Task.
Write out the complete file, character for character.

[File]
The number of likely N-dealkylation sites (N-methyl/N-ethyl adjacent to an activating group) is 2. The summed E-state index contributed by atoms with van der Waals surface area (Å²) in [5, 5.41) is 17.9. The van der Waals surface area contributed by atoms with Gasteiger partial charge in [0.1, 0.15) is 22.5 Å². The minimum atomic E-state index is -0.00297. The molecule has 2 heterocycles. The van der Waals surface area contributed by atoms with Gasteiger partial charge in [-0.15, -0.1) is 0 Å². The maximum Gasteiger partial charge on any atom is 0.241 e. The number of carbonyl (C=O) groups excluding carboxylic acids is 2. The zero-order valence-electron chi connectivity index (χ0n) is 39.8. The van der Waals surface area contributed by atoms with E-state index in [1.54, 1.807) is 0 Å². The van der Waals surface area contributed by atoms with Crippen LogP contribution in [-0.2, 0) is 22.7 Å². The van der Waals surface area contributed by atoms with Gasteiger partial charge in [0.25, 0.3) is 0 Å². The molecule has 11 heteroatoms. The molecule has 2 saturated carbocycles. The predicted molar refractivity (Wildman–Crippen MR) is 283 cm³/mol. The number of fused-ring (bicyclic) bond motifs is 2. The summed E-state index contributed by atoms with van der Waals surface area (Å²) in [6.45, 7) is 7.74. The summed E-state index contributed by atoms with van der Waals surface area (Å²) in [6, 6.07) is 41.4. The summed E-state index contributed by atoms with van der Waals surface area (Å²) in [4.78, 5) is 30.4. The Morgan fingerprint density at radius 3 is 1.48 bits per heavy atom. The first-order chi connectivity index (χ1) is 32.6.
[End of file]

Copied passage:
The number of likely N-dealkylation sites (N-methyl/N-ethyl adjacent to an activating group) is 2. The summed E-state index contributed by atoms with van der Waals surface area (Å²) in [5, 5.41) is 17.9. The van der Waals surface area contributed by atoms with Gasteiger partial charge in [0.1, 0.15) is 22.5 Å². The minimum atomic E-state index is -0.00297. The molecule has 2 heterocycles. The van der Waals surface area contributed by atoms with Gasteiger partial charge in [-0.15, -0.1) is 0 Å². The maximum Gasteiger partial charge on any atom is 0.241 e. The number of carbonyl (C=O) groups excluding carboxylic acids is 2. The zero-order valence-electron chi connectivity index (χ0n) is 39.8. The van der Waals surface area contributed by atoms with E-state index in [1.54, 1.807) is 0 Å². The van der Waals surface area contributed by atoms with Crippen LogP contribution in [-0.2, 0) is 22.7 Å². The van der Waals surface area contributed by atoms with Gasteiger partial charge in [0.25, 0.3) is 0 Å². The molecule has 11 heteroatoms. The molecule has 2 saturated carbocycles. The predicted molar refractivity (Wildman–Crippen MR) is 283 cm³/mol. The number of fused-ring (bicyclic) bond motifs is 2. The summed E-state index contributed by atoms with van der Waals surface area (Å²) in [6.45, 7) is 7.74. The summed E-state index contributed by atoms with van der Waals surface area (Å²) in [6, 6.07) is 41.4. The summed E-state index contributed by atoms with van der Waals surface area (Å²) in [4.78, 5) is 30.4. The Morgan fingerprint density at radius 3 is 1.48 bits per heavy atom. The first-order chi connectivity index (χ1) is 32.6.